The LISA Pathfinder satellite exceeded the expectations after its first tests in space, the European Space Administration (ESA) announced Tuesday. The spacecraft was launched last year to test elements of the laser measurements system that would be used on a future observatory for gravitational waves.
The ESA’s Laser Interferometer Space Antenna (LISA Pathfinder) demonstrated that two test masses can be put in free fall with a relative acceleration, which is sufficiently free of noise to meet the requirements needed for space-based observation for the recently found gravitational waves, as reported by APS Physics.
“With LISA Pathfinder, we have created the quietest place known to humankind,” said Max Planck Institute for Gravitational Physics director Karsten Danzmann in a statement. “Its performance is spectacular and exceeds all our expectations by far.”
LISA Pathfinder is a spacecraft with a two-kilogram cube inside of a high-purity gold and platinum alloy that is currently in space almost entirely free of any force rather that the gravity itself. The project aims that a spacecraft of such qualities will be able to function as a space-based observatory as it will also be able to detect signals from supermassive black hole collisions and other violent events that are not possible to see from Earth.
The mission was a complex first test for further launches. The LISA Pathfinder will be incorporated in three spacecraft that will create by 2034 the gravitational wave observatory. The LISA observatory will follow an orbit around the sun trailing fifty million kilometers behind the Earth, according to a Phys.org.
Gravitational waves are, from a more simplistic point of view, ripples in the fabric of spacetime caused by the most energetic events in the universe, such as supernovae, black hole mergers, and others. This ones were confirmed by the Laser Interferometer Gravitational-Wave Observatory (LIGO).
They are a new discovery that proved one of the predictions made by Albert Einstein about 100 years ago, the theory of general relativity. Such finding has encouraged the scientific community to study the unknown phenomenon further.
Exploiting the new field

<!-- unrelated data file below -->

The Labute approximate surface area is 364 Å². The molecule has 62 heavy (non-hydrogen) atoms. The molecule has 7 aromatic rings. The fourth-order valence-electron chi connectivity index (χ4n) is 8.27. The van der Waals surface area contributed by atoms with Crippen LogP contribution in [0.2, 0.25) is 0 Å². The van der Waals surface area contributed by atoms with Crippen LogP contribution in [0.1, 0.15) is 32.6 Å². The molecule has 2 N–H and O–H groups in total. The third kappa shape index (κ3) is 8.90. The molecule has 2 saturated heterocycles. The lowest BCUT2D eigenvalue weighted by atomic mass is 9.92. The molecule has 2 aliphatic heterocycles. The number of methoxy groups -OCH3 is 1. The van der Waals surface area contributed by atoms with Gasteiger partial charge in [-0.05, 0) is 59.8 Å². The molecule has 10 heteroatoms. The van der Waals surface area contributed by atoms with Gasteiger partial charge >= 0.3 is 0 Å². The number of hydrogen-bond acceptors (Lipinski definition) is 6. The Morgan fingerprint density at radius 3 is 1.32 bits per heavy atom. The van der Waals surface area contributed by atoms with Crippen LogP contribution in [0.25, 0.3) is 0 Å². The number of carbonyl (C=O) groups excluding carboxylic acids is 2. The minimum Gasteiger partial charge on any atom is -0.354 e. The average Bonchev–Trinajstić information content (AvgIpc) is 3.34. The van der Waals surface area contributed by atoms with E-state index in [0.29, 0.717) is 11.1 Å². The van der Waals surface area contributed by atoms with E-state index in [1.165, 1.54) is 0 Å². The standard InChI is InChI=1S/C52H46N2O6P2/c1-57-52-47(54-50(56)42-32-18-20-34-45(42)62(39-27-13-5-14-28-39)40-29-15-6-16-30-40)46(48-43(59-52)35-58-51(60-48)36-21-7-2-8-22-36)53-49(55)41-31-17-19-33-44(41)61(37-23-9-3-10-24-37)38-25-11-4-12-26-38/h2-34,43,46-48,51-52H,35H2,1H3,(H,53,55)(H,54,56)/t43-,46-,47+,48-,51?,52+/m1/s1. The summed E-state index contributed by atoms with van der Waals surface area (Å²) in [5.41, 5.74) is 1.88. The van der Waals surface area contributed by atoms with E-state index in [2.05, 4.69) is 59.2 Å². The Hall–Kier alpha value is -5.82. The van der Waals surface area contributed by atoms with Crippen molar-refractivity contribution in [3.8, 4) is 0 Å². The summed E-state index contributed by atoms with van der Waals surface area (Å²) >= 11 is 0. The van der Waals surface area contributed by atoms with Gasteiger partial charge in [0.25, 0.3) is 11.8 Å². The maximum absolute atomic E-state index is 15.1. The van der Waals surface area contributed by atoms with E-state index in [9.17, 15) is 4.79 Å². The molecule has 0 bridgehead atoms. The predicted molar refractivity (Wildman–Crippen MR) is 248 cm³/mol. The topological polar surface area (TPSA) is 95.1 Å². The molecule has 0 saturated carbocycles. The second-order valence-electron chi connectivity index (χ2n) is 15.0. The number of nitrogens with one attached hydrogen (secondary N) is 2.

The discovery made by LIGO showed a frequency of around 100 Hz, but the gravitational waves span the much broader spectrum, the ESA stated. To detect the more quantity of exotic events that produce these lower frequencies, it is crucial to open access to gravitational waves at low frequencies between 0.1 mHZ and 1Hz.
“This requires measuring tiny fluctuations in distance between objects placed millions of kilometres apart, something that can only be achieved in space, where an observatory would also be free of the seismic, thermal and terrestrial gravity noises that limit ground-based detectors,” the ESA wrote in a press release.
A crucial step for such attempt was placing the two test masses in free fall and monitoring their relative positions as they moved under the effect of gravity alone. According to the ESA, this was tough even in space due to several sources, including the solar wind and pressure from sunlight can affect and disturb the experiment.
What do gravitational waves mean for humanity?
Experts from the Laser Interferometer Gravitational-Wave Observatory (LIGO) shared before the U.S. Congress possible findings from their most recent announcement, the confirmation of gravitational waves. The congressional panel members asked LIGO scientists about what does the discovery mean for humanity, science and innovation, as reported by Space.
Sheer inspiration have been shared with the scientific community and the general public, but that is closely followed by the ability to build a stronger, international workforce and to create spin-off technologies, the scientists said.
The window to this new world of gravitational waves has just been cracked open, said David Shoemaker, project leader for Advanced LIGO and director of the LIGO Laboratory at the Massachusetts Institute of Technology.
“As we open it wider and more people look out on the landscape, we will be rewarded with discoveries that will, time and time again, give us all, scientists, students, leaders and laypersons, a thrill of understanding things much bigger than ourselves,” added Shoemaker.
Other scientists qualified the discovery as a beginning, not an end. It marks the birth of gravitational-wave astronomy, a new tool for understanding the cosmos, said aid Fleming Crim, assistant director for the National Science Foundation’s Directorate for Mathematical and Physical Sciences.
Even though experts cannot accurately predict what is it that they are going to find out about the universe, they are sure that it will be substantial. For this reason, they focus on keeping up with research, and with this comes the Advanced LIGO.
The continued study of gravitational waves holds great promise for future surprises, so researchers are continuing to improve the sensitivity of LIGO’s detectors, which could help to gather other relevant data about the phenomenon.
This Advanced LEGO is designed to be three times more sensitive than its predecessor, which caught the data that confirmed Einstein’s theory, and should begin observations with an even greater reach this summer, Crim said. However, some efforts are being made by the international community to advance this research such as the LISA Pathfinder.